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Fisheries Science

, Volume 85, Issue 1, pp 53–60 | Cite as

Seabird densities and species and hydrographic features across Amchitka Pass, Aleutian Islands

  • Bungo NishizawaEmail author
  • Hiroji Onishi
  • Yutaka Watanuki
Original Article Biology

Abstract

To examine mesoscale physical and biological factors affecting seabird communities, boat-based seabird censuses were conducted during a single cruise from the North Pacific to the Bering Sea across Amchitka Pass, central Aleutian Islands, during summer. Acoustic surveys of potential prey biomass and currents, and conductivity-temperature-depth profiler measurements for vertical profiles of the temperature, salinity, and fluorescence, were conducted simultaneously. The seabird density and number of species were highest in Amchitka Pass (283 birds km−2, 17 species), where the acoustically determined biomass was the highest, followed by the Bering Sea basin (100 birds km−2, 13 species) and North Pacific basin (4 birds km−2, seven species). Crested auklets Aethia cristatella were dominant (95% in number) in Amchitka Pass, while short-tailed shearwaters Ardenna tenuirostris were dominant (92% in number) in the Bering Sea basin. Surface fluorescence was higher in the Bering Sea basin (median: 1.3 volts) than in Amchitka Pass (0.9) and the North Pacific basin (0.6). Within the pass, the number of crested auklets was highest over the northern part of the sill, where the water column was well mixed, and the northward-flowing tidal currents increased the concentration of acoustically determined biomass in the subsurface layer. Thus, we hypothesize that small alcids were attracted to an aggregation of prey that resulted from tidal currents impinging on the sill.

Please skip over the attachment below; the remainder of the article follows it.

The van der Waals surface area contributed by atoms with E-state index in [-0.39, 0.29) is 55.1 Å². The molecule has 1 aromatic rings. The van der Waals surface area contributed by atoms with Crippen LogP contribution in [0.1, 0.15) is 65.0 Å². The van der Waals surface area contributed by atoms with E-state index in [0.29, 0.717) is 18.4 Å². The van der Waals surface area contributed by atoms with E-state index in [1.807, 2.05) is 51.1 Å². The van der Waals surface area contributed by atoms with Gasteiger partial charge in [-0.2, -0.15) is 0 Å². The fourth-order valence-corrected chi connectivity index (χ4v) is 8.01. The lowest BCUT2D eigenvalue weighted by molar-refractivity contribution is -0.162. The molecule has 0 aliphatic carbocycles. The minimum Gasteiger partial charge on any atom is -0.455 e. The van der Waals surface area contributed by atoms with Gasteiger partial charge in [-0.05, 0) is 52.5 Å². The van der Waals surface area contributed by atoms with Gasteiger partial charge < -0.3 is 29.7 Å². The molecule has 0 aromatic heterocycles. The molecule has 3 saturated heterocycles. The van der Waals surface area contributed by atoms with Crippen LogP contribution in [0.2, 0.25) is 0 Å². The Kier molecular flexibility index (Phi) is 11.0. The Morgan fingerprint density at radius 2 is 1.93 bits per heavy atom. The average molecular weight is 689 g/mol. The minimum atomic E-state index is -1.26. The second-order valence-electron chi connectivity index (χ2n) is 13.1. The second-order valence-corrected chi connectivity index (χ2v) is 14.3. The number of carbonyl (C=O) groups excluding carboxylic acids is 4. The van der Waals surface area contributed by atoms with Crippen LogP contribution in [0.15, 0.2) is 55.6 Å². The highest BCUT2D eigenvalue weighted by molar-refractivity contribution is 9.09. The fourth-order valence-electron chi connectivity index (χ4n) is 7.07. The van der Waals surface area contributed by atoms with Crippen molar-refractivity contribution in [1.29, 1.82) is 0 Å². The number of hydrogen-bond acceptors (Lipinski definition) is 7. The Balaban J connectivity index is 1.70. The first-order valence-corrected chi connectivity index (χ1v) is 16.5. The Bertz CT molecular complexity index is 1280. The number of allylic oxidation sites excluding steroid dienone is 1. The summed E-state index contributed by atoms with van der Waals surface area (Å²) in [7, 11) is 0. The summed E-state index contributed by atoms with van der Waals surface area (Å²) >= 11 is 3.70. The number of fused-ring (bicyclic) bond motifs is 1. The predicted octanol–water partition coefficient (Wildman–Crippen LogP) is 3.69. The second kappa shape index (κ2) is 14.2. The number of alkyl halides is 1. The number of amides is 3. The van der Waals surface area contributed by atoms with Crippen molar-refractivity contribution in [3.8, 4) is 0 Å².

Keywords

North Pacific Bering Sea Tidal current Acoustic survey Alcids Mixing 

Notes

Acknowledgements

We thank the captain and the crew of the training ship Oshoro-Maru for their support and help with the field operations. We also thank Dr. Tohru Mukai and Dr. Yuka Iwahara for help with analyzing the acoustic data. We appreciate the useful and critical comments of Dr. George Hunt and one anonymous reviewer on the manuscript. Part of this research was supported by MEXT (Japanese Ministry of Education, Culture, Sports, Science and Technology) through the Arctic Challenge for Sustainability Project.

Supplementary material

12562_2018_1259_MOESM1_ESM.docx (21 kb)
Supplementary material 1 (DOCX 21 kb)

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Copyright information

© Japanese Society of Fisheries Science 2018

Authors and Affiliations

  1. 1.Graduate School of Fisheries SciencesHokkaido UniversityHakodateJapan

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